Interestingly, the No. 1 referrer for traffic, Facebook, seems to have taken a markedly different attitude toward its relationship with publishers. Users of the social network have consistently stressed their desire to fill their news feeds with higher-quality content, and the company has responded by offering better tools to publishers to get their articles targeted to the right readers.
Diverging from Google’s approach, the company also could host content from publishers right inside the Facebook app, while offering some sort of revenue-sharing agreement. That may be just another way to seize power from publishers, but at least Facebook seems both willing to admit its readers appreciate good content, and that it is willing to provide the tools and revenue for publishers to produce that kind of content.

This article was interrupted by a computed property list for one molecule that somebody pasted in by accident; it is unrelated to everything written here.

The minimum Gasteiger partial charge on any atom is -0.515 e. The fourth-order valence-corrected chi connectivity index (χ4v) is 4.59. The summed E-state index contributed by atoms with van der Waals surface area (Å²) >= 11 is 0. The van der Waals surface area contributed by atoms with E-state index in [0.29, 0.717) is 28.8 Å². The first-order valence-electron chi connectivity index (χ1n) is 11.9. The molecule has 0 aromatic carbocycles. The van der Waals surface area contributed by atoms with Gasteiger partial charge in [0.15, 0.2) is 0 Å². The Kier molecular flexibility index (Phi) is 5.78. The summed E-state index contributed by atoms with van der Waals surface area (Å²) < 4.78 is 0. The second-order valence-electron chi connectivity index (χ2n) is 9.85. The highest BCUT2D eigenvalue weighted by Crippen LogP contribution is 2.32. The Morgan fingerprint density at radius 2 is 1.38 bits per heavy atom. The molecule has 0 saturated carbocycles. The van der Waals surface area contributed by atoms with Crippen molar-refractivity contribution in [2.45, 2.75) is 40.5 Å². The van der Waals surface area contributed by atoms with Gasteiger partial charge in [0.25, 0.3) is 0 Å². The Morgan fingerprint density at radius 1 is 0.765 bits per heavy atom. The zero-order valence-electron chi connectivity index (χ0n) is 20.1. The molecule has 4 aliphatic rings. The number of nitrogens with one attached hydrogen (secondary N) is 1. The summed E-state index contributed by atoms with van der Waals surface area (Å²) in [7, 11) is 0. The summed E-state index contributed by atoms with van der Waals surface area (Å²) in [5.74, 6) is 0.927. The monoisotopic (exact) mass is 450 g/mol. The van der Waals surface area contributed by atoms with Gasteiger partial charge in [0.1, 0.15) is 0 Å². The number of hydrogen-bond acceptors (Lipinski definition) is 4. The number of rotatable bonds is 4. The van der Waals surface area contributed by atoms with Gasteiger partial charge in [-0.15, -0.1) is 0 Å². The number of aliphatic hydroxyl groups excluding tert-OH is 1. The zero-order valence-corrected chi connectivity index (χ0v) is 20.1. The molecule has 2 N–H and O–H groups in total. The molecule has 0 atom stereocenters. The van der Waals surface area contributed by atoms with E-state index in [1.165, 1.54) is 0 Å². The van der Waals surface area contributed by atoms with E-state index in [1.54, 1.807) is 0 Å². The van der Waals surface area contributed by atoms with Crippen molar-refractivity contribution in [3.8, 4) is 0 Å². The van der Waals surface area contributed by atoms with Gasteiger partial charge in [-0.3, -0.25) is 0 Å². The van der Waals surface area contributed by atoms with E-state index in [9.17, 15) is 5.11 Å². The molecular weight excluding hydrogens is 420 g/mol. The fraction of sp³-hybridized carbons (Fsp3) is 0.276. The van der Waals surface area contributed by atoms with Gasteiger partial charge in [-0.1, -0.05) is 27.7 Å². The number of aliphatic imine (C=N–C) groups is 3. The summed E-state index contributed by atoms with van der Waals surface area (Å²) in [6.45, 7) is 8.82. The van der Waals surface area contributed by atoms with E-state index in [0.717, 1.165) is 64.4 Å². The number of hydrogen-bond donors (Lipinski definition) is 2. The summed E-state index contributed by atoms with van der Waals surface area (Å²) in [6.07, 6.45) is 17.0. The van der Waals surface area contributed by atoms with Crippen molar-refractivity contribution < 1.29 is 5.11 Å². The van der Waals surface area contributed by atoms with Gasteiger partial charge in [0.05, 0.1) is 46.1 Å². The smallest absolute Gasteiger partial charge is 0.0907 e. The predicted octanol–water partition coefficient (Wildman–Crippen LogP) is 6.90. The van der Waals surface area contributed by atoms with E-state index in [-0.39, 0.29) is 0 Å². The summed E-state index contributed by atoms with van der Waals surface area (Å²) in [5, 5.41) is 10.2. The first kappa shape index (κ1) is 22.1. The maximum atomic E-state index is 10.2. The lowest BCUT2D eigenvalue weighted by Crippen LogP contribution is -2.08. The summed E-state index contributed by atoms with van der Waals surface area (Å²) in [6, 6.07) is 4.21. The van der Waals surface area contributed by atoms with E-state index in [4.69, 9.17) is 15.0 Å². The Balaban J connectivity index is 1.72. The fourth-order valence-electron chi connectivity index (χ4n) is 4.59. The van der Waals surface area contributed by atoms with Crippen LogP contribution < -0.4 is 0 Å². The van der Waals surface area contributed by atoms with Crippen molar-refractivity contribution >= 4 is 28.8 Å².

As the World Wide Web heads into its third decade, it is time to take stock of what has happened to the publishing industry. It has been gruesome for the bottom line, but it has been a godsend when it comes to audience development. It’s time for the leading tech companies to seek out better models that will protect great content, and may very well help their own bottom lines as well.
Danny Crichton is an award-winning researcher and writer on regional innovation hubs. He is currently a doctoral student at the Harvard Kennedy School, and a contributing writer for TechCrunch. Follow him on Twitter @DannyCrichton.